For instance, Chancellor Larry Skogen claims that the universities are suffering from “funding shortages” which necessitate tuition hikes above what the legislature proposed in their budget:
For this academic year, about $3.5 million of the state’s share of the University System’s “cost to continue” was not funded by the state under the new funding model for higher education. Cost to continue programs include increased expenses for salary raises and benefits, utilities, inflation and student mental health services.
Now, the board will have a “precedent-setting question” when it decides how it will address state funding shortages with the new model, said Chancellor Larry Skogen.
“If the state does not appropriate the full cost of the state share, the decision is what do you do about that unfunded portion?” Skogen said.
But the legislature was actually very, very generous with the universities. Based on the agency budgets, the universities collectively saw a 12 percent increase in on-going appropriations and another half-billion of “one time” appropriations on top of that:
And it’s not like the legislature’s generosity is newly found. From Legislative Council’s budget trends document, appropriations to the university system have skyrocketed while enrollment has grown at a much more modest rate:
But despite this clear data showing lavish spending increases for higher education, the university presidents are claiming that they’ll have to fire staff and cut academic programs if they don’t get a tuition increase above the legislative guidelines claiming that the legislature didn’t fund the $3.5 million cost of continuing. Keep in mind that we’re talking about a university system that just bailed out the REAC building boondoggle and is considering giving a sweetheart deal to Sanford Health on a nursing college in Bismarck. University presidents fly around in private airplanes, for crying out loud, but they can’t find $3.5 million in their budgets?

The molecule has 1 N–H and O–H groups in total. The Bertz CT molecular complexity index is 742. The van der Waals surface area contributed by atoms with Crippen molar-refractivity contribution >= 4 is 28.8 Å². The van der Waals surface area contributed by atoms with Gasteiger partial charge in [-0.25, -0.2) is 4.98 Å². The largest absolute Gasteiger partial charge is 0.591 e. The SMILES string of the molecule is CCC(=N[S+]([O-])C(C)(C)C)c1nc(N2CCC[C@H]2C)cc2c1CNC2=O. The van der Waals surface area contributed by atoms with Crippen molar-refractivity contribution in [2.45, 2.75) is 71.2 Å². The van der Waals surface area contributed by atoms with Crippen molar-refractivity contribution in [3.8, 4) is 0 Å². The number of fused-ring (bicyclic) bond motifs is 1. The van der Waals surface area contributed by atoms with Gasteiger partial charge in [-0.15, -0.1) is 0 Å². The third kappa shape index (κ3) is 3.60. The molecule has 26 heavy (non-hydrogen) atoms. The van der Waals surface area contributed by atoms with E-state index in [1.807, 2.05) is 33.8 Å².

At least one member of the SBHE agrees.
“I think the arguments about terminating employees and losing certain services and programs for students, that’s a bunch of hogwash,” board member Grant Shaft said (see video above). “Because we just came out of a legislative session that historically funded all of our campuses. If anyone wants to say with a straight face that these campuses, after that type of funding, do not have the ability to find those sort of additional dollars I’ve got some swampland in Florida to sell you.”
(The look on board member Janice Hoffarth’s face during Shaft’s comments is priceless.)
Shaft also warned that if the universities are too aggressive with tuition increases, the legislature may take over tuition increases entirely:
— ND University System (@NDUnivSystem) March 27, 2014
Ultimately the SBHE approved Chancellor Skogen’s proposal for tuition increases which is column 1 in this table from today’s agenda:
Those are the maximum approved tuition increases, but many of the campuses have committed to lower increases.